When our family gathers to watch the latest episode of Doctor Who on a Saturday evening, there will often come a point when one of the younger Slades rolls his eyes and says, to general approval: “Clara is so annoying.”
You might be tempted to dismiss this as a sexist reaction to the fact that the show features a strong-willed, decisive woman in a key role. But I don’t think it’s that.
I think Doctor Who‘s show-runner Steven Moffat is not quite managing to pull off one of the very tricky tasks facing a Who writer in the 21st century, which is this: How do you make the Doctor’s companion strong, interesting and driven without overshadowing the Time Lord himself?
Plenty of people seem to think that in the show’s original run, Doctor Who‘s companions were mini-skirted airheads who did nothing but put the Doctor to the inconvenience of explaining the plot and rescuing them. Sometimes they really were like that, but there was usually more going on.
At the start, Doctor Who – a rare example of an early 1960s TV show produced by a woman – featured a super-intelligent teenager and a confident schoolteacher as two of its four central characters. The show’s creators seemed to aspire to some sort of sex equality, even if the finished product did not always deliver. Carol Ann Ford, who played the Doctor’s granddaughter Susan from episode one, said in a Guardian interview: “When the part was first suggested to me, they said I was going to have the physicality of an Avengers girl, with all sorts of extraordinary powers. I’d have happily done anything they flung at me, but none of that happened … They did put it into the script that Susan was the Doctor’s equal, and she was even meant to be capable of flying the Tardis, but I was never allowed to do more than flick the odd switch.”
In the 1970s, third Doctor Jon Pertwee was teamed with the glamorous Jo Grant (Katy Manning). Critics have made much of the fact that, in her first episode, Jo claimed to have taken an A-level examination in science, only to admit later in the story that she hadn’t passed it. But that exchange aside, the show in the 1970s presented us with a succession of strong women.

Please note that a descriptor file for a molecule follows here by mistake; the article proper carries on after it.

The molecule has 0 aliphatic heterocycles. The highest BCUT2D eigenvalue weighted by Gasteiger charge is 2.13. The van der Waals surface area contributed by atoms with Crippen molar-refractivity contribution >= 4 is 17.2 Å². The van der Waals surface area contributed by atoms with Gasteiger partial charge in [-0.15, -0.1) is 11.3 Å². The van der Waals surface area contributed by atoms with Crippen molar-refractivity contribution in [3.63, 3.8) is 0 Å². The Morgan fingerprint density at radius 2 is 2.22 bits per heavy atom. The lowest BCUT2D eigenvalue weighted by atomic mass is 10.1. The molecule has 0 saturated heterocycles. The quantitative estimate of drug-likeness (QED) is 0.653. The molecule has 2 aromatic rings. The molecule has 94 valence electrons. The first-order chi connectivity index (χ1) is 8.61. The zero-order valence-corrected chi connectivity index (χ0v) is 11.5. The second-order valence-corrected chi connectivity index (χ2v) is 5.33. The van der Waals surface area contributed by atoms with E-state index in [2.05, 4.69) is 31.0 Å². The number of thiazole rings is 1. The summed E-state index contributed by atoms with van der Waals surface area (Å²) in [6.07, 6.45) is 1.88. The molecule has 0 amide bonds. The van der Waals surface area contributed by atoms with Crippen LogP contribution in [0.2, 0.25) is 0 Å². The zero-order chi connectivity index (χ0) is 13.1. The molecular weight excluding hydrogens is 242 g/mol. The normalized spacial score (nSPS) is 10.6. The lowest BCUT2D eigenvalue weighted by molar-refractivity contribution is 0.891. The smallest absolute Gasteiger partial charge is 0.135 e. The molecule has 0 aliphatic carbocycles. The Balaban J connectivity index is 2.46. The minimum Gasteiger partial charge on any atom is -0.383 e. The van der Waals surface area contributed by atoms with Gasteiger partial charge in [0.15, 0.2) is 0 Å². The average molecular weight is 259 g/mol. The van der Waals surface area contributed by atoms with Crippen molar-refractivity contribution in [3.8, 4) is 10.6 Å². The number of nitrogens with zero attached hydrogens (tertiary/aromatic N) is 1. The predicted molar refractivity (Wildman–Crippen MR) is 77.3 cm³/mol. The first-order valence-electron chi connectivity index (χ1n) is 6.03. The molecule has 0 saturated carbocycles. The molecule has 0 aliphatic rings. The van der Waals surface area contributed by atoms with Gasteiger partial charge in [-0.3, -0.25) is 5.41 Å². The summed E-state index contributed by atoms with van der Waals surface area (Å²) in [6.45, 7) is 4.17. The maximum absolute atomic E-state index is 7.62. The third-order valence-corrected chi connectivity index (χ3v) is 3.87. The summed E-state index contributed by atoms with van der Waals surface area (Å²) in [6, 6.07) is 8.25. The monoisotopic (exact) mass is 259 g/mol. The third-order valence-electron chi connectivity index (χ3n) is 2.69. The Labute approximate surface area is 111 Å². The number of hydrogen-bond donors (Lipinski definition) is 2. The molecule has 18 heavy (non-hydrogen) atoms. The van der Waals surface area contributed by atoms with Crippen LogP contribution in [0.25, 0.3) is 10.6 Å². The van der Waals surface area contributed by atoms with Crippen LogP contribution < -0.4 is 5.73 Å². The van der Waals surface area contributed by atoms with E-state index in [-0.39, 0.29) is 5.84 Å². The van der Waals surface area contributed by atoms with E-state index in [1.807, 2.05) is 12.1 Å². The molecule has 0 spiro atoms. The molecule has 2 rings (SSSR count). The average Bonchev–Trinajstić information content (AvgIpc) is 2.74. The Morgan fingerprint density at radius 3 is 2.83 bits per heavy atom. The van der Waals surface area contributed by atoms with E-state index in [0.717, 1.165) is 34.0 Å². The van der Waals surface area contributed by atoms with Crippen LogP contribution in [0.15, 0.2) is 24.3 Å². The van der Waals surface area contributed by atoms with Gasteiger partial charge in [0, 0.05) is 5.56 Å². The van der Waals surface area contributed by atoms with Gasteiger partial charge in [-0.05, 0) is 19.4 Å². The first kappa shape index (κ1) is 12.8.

There was journalist Sarah Jane Smith (Elisabeth Sladen), a creditable companion for the era of women’s lib; Leela (Louise Jamieson), who came from a warrior race and often had to be held back from killing people; and two incarnations of Romana, who really was the Doctor’s equal, because she came from his species. We can probably gloss over the companions who followed, because by the 1980s, hardly anyone one was watching anyway.
When the show returned in 2005, the role of the companion Rose was vital. Writer Russell T. Davies knew the character could help bring young women to the audience, and he cast Billie Piper, a former pop star who had turned out to be a very good actress. Rose was a shop worker whose career prospects on Earth didn’t seem to be all that bright, but who had the mettle to take marauding aliens in her stride. Rose, like the two further companions Davies created, was an ordinary person with a special strength of character which led the Doctor to choose her.
In Moffat’s era, the interpersonal relations have become cruder. The romantic elements of Davies’ era gave way to outright innuendo in the Matt Smith era, while the companions became increasingly abrasive. Amy Pond, the recurring character River Song and current assistant Clara Oswald, all developed a habit of dispensing put-downs to belittle the Doctor, and Clara has even threatened to slap him. (Would we consider it OK if the Doctor threatened to slap her?)
What’s more, Moffat’s love of season-long story arcs and big mysteries has unbalanced things further. While he has teased us with promises to reveal the Doctor’s name, or to show how the Doctor will die, we all know that the show cannot possibly deliver those things, so Moffat has to cheat his way out of them. In place of a resolution to those questions, he has focussed on big revelations about the companions – thereby making those characters sometimes seem more important than the Doctor himself.
The companions to Moffat’s Doctor are not ordinary people who do great things; instead, they seem to have been born to save the universe. Amy Pond turned out, after much build-up, to be the mother of the Doctor’s mysterious extra-terrestrial old flame River Song. And Clara, who was described as the ‘impossible girl’ because she seemed to crop up at drastically different times and places, eventually seemed to be practically immortal. The episode ‘The Name of the Doctor’ had Clara entering the Doctor’s time stream and appearing at multiple points in his history to save all his incarnations from danger – which when you think about it, meant that she was now the most important figure in the history of the show, including the Doctor himself.
The current season has been teasing the audience with the prospect that Clara might leave the show. But as the character considers parting company with the Doctor, she isn’t just acting on her own behalf. At least once this series, she has appointed herself to speak for the entire human race in telling him to go away and stop saving the planet. Is it any wonder some are finding her irritating?
The job of writing Doctor Who must present some almost insoluble problems for its show-runner – and getting the companions right is surely among the hardest of those. But at the moment, the show too often seems to be focused on the wrong character.
This is a shame, because Peter Capaldi’s performance often gives us signs that he could be the Time Lord’s best incarnation yet, if the Doctor were allowed to be the star of his own show. When the series raises the possibility that Clara may be set to depart, my own household can’t be the only one rooting for her to go.